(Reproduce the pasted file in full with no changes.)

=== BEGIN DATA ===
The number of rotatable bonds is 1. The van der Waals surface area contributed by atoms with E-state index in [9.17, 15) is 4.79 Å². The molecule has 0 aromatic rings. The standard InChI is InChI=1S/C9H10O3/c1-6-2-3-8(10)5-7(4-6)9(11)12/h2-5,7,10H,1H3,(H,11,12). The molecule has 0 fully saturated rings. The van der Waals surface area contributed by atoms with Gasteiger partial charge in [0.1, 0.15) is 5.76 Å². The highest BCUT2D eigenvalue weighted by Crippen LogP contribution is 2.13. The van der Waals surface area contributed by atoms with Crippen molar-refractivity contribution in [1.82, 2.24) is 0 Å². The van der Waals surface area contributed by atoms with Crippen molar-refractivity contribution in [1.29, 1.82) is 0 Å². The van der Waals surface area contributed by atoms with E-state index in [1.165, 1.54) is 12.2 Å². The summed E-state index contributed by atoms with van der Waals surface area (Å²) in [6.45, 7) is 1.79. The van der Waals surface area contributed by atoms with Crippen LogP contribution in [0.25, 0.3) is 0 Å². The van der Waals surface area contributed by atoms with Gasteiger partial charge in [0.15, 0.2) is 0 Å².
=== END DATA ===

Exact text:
The number of rotatable bonds is 1. The van der Waals surface area contributed by atoms with E-state index in [9.17, 15) is 4.79 Å². The molecule has 0 aromatic rings. The standard InChI is InChI=1S/C9H10O3/c1-6-2-3-8(10)5-7(4-6)9(11)12/h2-5,7,10H,1H3,(H,11,12). The molecule has 0 fully saturated rings. The van der Waals surface area contributed by atoms with Gasteiger partial charge in [0.1, 0.15) is 5.76 Å². The highest BCUT2D eigenvalue weighted by Crippen LogP contribution is 2.13. The van der Waals surface area contributed by atoms with Crippen molar-refractivity contribution in [1.82, 2.24) is 0 Å². The van der Waals surface area contributed by atoms with Crippen molar-refractivity contribution in [1.29, 1.82) is 0 Å². The van der Waals surface area contributed by atoms with E-state index in [1.165, 1.54) is 12.2 Å². The summed E-state index contributed by atoms with van der Waals surface area (Å²) in [6.45, 7) is 1.79. The van der Waals surface area contributed by atoms with Crippen LogP contribution in [0.25, 0.3) is 0 Å². The van der Waals surface area contributed by atoms with Gasteiger partial charge in [0.15, 0.2) is 0 Å².